The contract length will be negotiated.

BioTrack Bowing Out

State government contracts have become a lucrative – and prestigious – source of income for software companies that provide seed-to-sale tracking systems. In some states, numerous competitors have submitted bids for contracts, which are often worth hundreds of thousands of dollars, if not millions.

BioTrackTHC first won Washington’s contract in 2013.

It beat out 21 other companies, netting $750,000 for the base deal and even more as part of a two-year maintenance agreement. But the company’s software platform has come under criticism from commercial cannabis growers who complained it was costing them time and money.

Patrick Vo, CEO of BioTrackTHC, argues that the LCB’s proposed system is less robust than the company’s existing platform.

And he believes the language in the bidding documents, or RFP (request for proposals), may not satisfy requirements spelled out in the U.S. Justice Department’s Cole Memo.

“At this time, with the requirements that are in the RFP, we are not comfortable with bidding,” Vo said.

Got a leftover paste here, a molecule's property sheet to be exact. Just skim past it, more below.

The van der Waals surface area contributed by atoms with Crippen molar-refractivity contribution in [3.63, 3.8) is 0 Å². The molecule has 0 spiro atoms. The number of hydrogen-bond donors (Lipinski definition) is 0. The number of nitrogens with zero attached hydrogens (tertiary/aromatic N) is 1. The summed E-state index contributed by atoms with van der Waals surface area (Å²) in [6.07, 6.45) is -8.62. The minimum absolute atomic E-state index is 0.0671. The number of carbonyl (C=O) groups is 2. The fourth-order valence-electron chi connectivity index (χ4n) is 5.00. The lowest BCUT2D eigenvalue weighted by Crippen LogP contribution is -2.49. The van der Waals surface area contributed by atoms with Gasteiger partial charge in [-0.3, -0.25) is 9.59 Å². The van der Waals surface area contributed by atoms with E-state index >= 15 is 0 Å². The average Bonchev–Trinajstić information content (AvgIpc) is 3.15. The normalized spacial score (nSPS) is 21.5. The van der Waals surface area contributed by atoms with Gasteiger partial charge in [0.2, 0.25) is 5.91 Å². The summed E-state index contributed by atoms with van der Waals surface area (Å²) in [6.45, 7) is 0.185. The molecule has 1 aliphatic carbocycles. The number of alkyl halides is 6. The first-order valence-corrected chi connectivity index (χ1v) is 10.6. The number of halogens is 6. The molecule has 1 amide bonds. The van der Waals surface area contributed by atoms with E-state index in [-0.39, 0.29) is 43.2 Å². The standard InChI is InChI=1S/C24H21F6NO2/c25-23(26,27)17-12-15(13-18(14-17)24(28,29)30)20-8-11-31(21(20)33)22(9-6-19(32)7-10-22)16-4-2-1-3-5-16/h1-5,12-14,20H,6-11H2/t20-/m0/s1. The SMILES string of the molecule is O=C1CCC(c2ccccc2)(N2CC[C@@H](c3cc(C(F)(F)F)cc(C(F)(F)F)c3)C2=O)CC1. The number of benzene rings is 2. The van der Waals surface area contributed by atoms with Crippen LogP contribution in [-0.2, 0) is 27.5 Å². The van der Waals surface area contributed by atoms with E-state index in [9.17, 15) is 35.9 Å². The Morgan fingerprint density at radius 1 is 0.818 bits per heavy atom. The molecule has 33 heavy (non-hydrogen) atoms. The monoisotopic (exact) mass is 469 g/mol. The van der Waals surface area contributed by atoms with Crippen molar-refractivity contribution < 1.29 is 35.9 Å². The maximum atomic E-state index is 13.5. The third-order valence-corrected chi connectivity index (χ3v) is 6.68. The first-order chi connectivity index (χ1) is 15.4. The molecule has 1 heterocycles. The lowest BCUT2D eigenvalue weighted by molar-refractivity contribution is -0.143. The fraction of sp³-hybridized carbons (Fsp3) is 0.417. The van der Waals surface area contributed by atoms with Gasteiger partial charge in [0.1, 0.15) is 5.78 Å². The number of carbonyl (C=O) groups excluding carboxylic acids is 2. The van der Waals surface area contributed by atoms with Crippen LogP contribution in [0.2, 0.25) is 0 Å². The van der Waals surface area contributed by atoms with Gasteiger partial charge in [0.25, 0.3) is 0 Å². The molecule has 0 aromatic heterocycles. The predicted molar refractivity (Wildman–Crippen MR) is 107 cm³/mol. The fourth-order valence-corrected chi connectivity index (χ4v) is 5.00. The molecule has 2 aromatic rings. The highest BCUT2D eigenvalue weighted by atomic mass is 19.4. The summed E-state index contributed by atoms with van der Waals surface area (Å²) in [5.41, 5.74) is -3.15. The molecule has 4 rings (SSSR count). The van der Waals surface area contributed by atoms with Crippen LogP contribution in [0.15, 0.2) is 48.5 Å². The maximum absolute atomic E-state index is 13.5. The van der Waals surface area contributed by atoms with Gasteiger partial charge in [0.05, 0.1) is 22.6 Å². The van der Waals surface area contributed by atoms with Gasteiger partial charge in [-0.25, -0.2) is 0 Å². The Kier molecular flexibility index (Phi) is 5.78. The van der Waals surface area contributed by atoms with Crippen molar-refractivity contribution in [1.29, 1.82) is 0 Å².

System Price Tag, Revamp

Washington’s planned seed-to-sale system carries a price tag of approximately $3 million for initial installation.

The state Liquor and Cannabis Board is contributing $980,000 to help cover the costs. State lawmakers must develop a plan to pay the rest.

The platform allows regulators to monitor cannabis companies’ supply chain – everything from cultivation and transportation to dispensary inventories and sales.

Washington’s cannabis market is burgeoning. Sales nearly doubled in 2016, increasing 95% to $696 million. (Last year, Washington merged its previously unregulated medical marijuana market into its heavily regulated adult-use industry.)

Initially, the state developed its requirements for the tracking system before any marijuana licenses were issued. The system met the state’s initial needs, the LCB’s Smith said. But now, with some 1,600 licensees, it’s necessary to revamp it.

Since operations began, Smith said, the state cannabis market has grown “exponentially” and has exceeded the current platform’s capacity. Washington has about 500 MJ retailers and some 1,200 producers and processors.

According to Smith, his agency wants an existing off-the-shelf system given the LCB’s “aggressive timeline.”